- Primary outcomeThe primary objective of this study is to compare the brain activity of PD patients with prominent balance or gait impairments while they mentally imagine swaying or walking respectively.
- Secondary outcomeA secondary objective of this study is to compare the brain activity of PD patients with balance impairments and a group of healthy subjects while they mentally imagine swaying. We will also analyse the covariation of the BOLD signal with behavioural variables in PD patients. Namely, baseline GBI severity (measured quantitatively) will be used as covariate.
- TimepointsN/A
- Trial web site
- statusopen: patient inclusion
- CONTACT FOR PUBLIC QUERIES M. Ferraye
- CONTACT for SCIENTIFIC QUERIES M. Ferraye
- Sponsor/Initiator Donders Institute for Brain, Cognition, and Behaviour, Centre for Cognition, Radboud University Nijmegen, Radboud University Medical Center Nijmegen
- Funding
(Source(s) of Monetary or Material Support)
NWO, Prinses Beatrix Fonds, SOFPEL
- Publications
- Brief summaryBackground of the study: Postural instability and gait disturbances are among the most incapacitating features of Parkinson’s disease (PD), both for patients and their caregivers. Better pathophysiological insights are needed to provide a rational basis for improved treatment strategies. It is widely assumed that the neural substrate is identical for gait and balance problems. We propose a new pathophysiological scenario, suggesting that although gait impairment and postural instability may temporally coincide in PD, they have distinct neural substrates. Objective of the study: The primary objective of this study is to compare the brain activity of PD patients with prominent balance or gait impairments while they mentally imagine swaying or walking respectively. A secondary objective of this study is to compare the brain activity of PD patients with balance impairments and a group of healthy subjects while they mentally imagine swaying. Study design: We will test the hypothesis according to which gait and balance have distinct neural substrates using functional magnetic resonance imaging (fMRI) to document brain activity during task performance. Study population: We will include 30 PD patients and 20 matched healthy volunteers. We only include patients with dopa-resistant gait and balance problems, because this represents the greatest treatment challenge in clinical practice, and because the pathophysiology underlying dopa-resistant symptoms remains unknown.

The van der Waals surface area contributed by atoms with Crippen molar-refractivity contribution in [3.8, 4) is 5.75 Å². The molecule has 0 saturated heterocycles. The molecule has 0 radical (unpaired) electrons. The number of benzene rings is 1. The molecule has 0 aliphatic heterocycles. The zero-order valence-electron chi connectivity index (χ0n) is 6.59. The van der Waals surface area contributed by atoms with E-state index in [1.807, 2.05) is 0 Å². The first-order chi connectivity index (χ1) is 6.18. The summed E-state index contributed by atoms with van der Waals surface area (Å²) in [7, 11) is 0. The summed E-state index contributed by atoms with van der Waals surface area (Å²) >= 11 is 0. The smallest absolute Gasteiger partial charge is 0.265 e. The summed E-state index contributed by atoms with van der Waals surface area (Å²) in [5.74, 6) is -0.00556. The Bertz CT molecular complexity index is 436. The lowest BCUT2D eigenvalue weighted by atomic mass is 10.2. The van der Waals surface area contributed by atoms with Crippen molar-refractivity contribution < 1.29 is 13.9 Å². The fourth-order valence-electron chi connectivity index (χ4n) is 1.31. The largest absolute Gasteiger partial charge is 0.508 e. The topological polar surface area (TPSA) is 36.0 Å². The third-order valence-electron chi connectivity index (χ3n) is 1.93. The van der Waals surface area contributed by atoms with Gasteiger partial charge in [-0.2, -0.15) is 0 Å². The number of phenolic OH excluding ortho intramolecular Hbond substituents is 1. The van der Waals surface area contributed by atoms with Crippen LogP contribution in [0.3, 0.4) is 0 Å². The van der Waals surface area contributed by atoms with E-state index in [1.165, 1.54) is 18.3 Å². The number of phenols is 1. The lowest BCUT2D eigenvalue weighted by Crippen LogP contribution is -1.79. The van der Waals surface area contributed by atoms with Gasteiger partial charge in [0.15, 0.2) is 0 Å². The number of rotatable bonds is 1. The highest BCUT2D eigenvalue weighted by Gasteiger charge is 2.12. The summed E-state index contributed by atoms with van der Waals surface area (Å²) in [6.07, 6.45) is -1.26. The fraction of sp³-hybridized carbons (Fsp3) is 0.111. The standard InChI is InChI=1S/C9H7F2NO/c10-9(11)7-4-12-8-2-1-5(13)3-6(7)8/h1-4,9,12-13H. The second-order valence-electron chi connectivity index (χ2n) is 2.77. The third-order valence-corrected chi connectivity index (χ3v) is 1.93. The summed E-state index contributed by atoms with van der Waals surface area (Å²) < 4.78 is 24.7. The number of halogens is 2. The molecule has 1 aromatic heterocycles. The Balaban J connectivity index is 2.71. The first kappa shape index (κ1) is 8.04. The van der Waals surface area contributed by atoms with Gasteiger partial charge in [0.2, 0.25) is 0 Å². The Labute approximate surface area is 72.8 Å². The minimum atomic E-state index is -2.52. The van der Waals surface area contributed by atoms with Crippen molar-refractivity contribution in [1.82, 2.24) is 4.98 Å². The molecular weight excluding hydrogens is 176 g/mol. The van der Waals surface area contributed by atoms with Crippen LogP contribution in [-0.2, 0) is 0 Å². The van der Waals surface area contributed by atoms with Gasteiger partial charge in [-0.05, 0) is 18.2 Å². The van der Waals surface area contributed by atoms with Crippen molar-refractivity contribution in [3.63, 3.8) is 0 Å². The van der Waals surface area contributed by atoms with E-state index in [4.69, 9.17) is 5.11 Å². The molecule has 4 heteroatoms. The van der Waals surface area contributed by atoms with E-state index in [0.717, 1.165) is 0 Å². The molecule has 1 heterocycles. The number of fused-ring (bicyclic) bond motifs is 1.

- Main changes (audit trail)
- RECORD21-jan-2014 - 4-apr-2014